Lightning - Into the Blue
24 x 18 inches, oil on canvas, 2011
An English Electric Lightning soars towards the stratosphere on a routine interception mission during the Cold War.
The painting was inspired by a recent visit to the RAF museum at Cosford, where an English Electric Lightning hangs vertically in the Cold War Exhibition Hall, above the V Bombers and other aircraft of that period.. This painting is representative of the English Electric Lightning F1 version of the aircraft in 1960.
click on image for close up of aircraft
On the page below is an extract from the RAF Museum's Cold War Exhibition website describing some attributes of the aircraft:
The Lightning aircraft was the RAF’s first sustained supersonic aircraft, and it is the only British designed and built fighter capable of flying at Mach 2 (twice the speed of sound). Built as an interim solution, the Lightning’s origins can be traced back to ideas submitted by the design team at English Electric Limited, in response to an Experimental Requirement (ER103) issued by the Ministry of Supply in 1947. This was for a research aircraft to explore transonic and supersonic speed and handling. An extensive programme of development flying and trials was undertaken, involving the SB.5, built by Shorts, to test aerodynamic theories. The prototype, P1 flew for the first time on 4 August 1954. The Lightning F1 finally entered service with 74 Squadron in 1960, practically doubling the maximum speeds of Fighter Command. The aircraft’s acceleration coupled with its phenomenal rate of climb contributed greatly to its effectiveness as an all weather interceptor fighter and its air defence role. The Lightning went on to serve with the RAF for 28 years in a number of geographical areas officially leaving front line service on 30 April 1988.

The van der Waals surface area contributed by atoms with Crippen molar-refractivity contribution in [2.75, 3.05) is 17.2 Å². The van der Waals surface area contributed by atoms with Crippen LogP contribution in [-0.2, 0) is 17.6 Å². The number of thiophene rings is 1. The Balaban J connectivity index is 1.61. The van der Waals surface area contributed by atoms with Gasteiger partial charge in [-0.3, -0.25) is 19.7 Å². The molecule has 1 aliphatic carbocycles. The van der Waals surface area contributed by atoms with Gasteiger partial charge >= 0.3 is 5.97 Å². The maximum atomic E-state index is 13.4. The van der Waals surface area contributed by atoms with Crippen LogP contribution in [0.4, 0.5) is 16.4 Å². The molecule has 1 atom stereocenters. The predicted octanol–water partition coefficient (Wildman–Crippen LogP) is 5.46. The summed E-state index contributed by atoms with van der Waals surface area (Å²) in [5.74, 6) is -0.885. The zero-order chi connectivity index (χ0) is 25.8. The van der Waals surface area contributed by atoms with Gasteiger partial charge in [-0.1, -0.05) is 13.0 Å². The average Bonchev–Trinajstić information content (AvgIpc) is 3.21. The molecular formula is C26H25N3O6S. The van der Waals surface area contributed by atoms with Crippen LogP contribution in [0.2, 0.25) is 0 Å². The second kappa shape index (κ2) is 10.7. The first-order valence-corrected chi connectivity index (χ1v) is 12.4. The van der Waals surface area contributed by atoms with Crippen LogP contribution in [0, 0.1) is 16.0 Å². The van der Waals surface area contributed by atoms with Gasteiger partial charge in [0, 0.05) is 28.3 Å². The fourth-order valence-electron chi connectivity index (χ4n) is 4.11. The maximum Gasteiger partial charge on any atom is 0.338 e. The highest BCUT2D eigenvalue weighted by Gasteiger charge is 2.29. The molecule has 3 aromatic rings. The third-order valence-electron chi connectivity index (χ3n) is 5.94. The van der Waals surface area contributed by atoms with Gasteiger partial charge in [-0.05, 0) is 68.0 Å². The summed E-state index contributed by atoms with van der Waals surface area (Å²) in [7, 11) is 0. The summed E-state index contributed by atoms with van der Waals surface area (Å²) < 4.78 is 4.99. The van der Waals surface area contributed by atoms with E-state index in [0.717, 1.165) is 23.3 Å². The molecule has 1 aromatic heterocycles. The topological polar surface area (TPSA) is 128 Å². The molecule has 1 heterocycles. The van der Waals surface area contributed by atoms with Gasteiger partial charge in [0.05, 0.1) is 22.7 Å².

As a supersonic interceptor the Lightning aircraft is known for its acceleration and rate of climb. One unidentified 74 Squadron pilot has quipped that on his first flight he was “with it all the way until I let the brakes off “. Before in flight refuelling was possible, the Lightning only flew for short periods of time. Flt Lt Peter Vangucci has commented that the “F1 was always short of fuel and you always had to think about your recovery”.
The Lightning was a match for its contemporaries in terms of manoeuvrability. Sqdn Ldr Wally Hill found that “compared to the Javelin FAW9 the Lightning was as expected, a revelation. The power and manoeuvrability an eye opener and to me it became simply the best aircraft I had flown”. Experienced display flying pilot, Wg Cdr Ken Goodwin has described the Lightning as offering “a much wider range of aerobatic manoeuvres through its amazing power to weight ratio which could reach nearly 1:1”. Wing Cdr Martin Bee describes the Lightning as a “wonderful display aircraft” and its “aerodynamic handling” as “impeccable”.
Diana Barnato Walker has described breaking through the sound barrier:
“I went downhill in a shallow descent…oh life was grand! The mach meter moved up, the instruments went haywire and the compressibility ‘cobbles’ duly bumped then went as we passed through the sound barrier and the instruments came back to their normal readings again…all was quiet and I mean quiet…all our sound was left behind us”
A responsive, tolerant aircraft it nevertheless demanded a lot of work from its pilot. Sqdn Ldr Tony Paxton has commented that “flying the Lightning is a pleasure…” but it had to become “second nature very quickly” because of the amount of work the pilot had to undertake in a small amount of time. Flt Lt Peter Vangucci has described the workload as “pretty horrendous”.
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